15: A Satisfactory Moral Theory


  • Read, analyze, and critique philosophical texts.
  • Define and appropriately use important terms such as relativism, virtue, duty, rights, utilitarianism, natural law, egoism, altruism, autonomy, and care ethics.
  • Demonstrate knowledge of major arguments and problems in ethics.
  • Present and discuss ethical positions in well-reasoned writing.
  • Apply ethical concepts and principles to address moral concerns.
  • Demonstrate an ability to discuss and reflect upon the application of the course material to various aspects of life.
  • Reflect upon ways of living responsibly in a world where people have diverse ethical beliefs. 

I. Review of Conflicting Theories

  • A. Theories of Relativism
    • Cultural Relativism - morality varies from culture to culture
    • Ethical Subjectivism - morality varies from person to person
  • B. Divine Command Theory
    • Morality comes from a divine source
    • Being moral means following divine command
  • C. Theory of Natural Law
    • Morality comes from following natural laws, ordained by a divine source
    • Reason to determine moral acts
  • D. Egoism
    • Psychological Egoism - individuals serve their own interests by nature
    • Ethical Egoism - individuals ought to serve their own interests
  • E. Mill’s Thoughts on Liberty
    • Ought to have free speech or we descend into rote, meaningless conversation
    • Cicero agreed, but because we can better argue against opposition if we understand their opinions
    • Only what harms others ought to be punished
  • F. Social Contract Theory
    • Morality comes of self-preservation
    • Humanity is competitive
    • Even pity is self-motivated
    • Locke disagreed: morality is based on the natural state of nature, which is cooperative
    • Mandeville’s Beehive Analogy: economic motivations for the common good
  • G. Mill’s Utilitarianism
    • Morality comes of examining consequences
    • The ends justify the means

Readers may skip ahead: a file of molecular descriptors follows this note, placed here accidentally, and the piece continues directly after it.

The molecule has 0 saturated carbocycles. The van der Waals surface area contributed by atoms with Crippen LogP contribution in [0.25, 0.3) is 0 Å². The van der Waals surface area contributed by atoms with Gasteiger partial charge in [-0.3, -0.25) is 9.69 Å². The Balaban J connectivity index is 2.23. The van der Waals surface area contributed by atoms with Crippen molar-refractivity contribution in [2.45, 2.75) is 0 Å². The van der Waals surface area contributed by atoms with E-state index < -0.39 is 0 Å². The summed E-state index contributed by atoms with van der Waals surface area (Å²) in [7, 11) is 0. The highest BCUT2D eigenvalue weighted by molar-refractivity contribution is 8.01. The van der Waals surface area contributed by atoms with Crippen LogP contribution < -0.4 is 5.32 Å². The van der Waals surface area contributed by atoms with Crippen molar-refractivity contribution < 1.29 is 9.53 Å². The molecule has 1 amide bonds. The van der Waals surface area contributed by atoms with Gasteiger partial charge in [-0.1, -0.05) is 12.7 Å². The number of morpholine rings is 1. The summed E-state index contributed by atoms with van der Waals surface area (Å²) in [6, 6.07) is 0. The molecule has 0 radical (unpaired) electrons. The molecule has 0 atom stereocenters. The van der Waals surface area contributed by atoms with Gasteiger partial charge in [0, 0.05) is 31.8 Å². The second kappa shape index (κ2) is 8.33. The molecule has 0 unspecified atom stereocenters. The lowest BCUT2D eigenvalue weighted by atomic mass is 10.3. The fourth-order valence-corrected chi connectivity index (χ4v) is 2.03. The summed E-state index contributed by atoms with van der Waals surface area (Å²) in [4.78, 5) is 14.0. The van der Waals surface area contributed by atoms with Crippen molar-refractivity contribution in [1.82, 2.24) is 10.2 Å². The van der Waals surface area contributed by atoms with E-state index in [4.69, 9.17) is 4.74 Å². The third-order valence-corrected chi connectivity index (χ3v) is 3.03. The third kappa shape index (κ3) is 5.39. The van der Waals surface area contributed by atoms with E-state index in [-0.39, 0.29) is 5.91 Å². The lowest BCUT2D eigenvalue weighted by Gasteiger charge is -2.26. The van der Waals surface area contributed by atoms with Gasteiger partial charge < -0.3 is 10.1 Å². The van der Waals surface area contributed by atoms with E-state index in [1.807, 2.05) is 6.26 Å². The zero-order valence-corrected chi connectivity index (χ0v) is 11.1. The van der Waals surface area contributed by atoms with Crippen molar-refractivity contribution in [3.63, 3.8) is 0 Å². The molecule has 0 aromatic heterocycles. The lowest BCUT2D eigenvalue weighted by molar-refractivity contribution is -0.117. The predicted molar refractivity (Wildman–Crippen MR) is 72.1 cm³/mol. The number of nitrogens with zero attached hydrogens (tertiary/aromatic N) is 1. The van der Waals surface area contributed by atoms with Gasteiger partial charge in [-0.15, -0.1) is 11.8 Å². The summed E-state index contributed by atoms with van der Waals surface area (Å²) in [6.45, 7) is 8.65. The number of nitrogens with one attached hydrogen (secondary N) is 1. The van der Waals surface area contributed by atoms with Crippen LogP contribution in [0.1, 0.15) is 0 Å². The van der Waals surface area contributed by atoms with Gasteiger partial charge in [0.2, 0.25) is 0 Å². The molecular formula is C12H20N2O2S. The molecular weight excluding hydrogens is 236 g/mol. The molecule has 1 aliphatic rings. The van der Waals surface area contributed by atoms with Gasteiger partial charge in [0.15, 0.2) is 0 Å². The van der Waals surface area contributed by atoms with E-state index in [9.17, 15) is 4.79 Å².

• What is good and pleasurable ought to be pursued
  • H. Kant’s Deontology
    • Morality comes of determining universal laws of duty
    • Focus on public responsibilities, becoming an autonomous lawmaker (one who follows the categorical imperative)
  • I. Noddings’ Care Ethics
    • Morality comes of caring for those closest to you
    • Focus on private responsibilities
  • J. Aristotle’s Virtue Ethics
    • Morality comes of determining what is virtuous and the mean between two extremes in behavior
    • Balance public and private responsibilities

II. Finding a Satisfactory Theory

  • Realistic
    • Humanity’s importance in the universe
    • Significance of reason in humanity
  • Justice
    • Treating people the way they deserve
    • Respect to those who earn it
  • Motives for right conduct
    • Impartial concern for others
    • Personal concern for family and friends
    • Personal investment of time and effort
  • Consider community
    • What we do affects others
    • Present and future
  • Consider the future
    • Growth of technology
    • Raising new ethical questions

III. On Failures of Ethical Theories

1. Automation

  • Irrelevance of certain jobs due to automation
    • Cashier
    • Sales
    • Bank Tellers
    • Couriers
    • Telephone Operators

Privacy Links

Online Privacy Fact Sheet LINK

2. Privacy

  • Freedom of thought and expression on the internet
  • Thought crimes explored in Minority Report (2002)

3. Surveillance

Surveillance Links


CNN Article - Pros and Cons LINK

  • Cameras - public and private
  • Explored in Doctor Who episode "The Bells of St John" (2013)
  • London's "Ring of Steel"
  • Lower Manhattan has 4,000 security cameras and license plate readers
  • Positive and negative aspects to this

4. Cloning

  • Cloning to prevent wildlife extinction
  • One extinct species cloned in 2000 LINK
  • What animals have been cloned?
    • 9/11 police dog, afghan hound, Anatolia Grey bull, beagle, Boer goat, Brahman bull, buffalo, calf, carp, cat, deer, ferret, frog, fruit flies, Gaur (wild cattle), Hereford calf, Holstein heifer, horse, Jersey cows, mice, Mouflon (goat), mules, pashmina goat, pigs, Pyrenean Ibex, rabbit, rat, Rhesus monkey, sheep, Spanish fighting bull, water buffalo, wolf
  • 2012 Nobel prize winning scientist predicts we could clone humans in the next 50 years LINK
  • Explored in The Island (2005)

Eugenics Links

In 90% of the cases, a positive test for Down Syndrome leads to an abortion LINK

5. Eugenics

  • Science of manipulating genes
  • Explored in many science fiction stories
  • NYTimes columnist wrote the issue frequently becomes one of abortion

6. Genetic Modifiction

  • Injesting modified food
  • Bigger, faster, more colorful, less seeds, etc.
  • Ongoing studies of the effects on nutrition and health
  • 2013 BIO International Convention debate LINK

7. Artificial Intelligence

  • Humanity creating technology or species capable of intelligence and self–awareness
  • Explored in many science fiction stories

8. Colonization

  • Interstellar or interplanetary colonies
  • Public or private funding?
  • Should we colonize? 
  • What would it do to the new location's environment? 
  • How would it change humanity itself?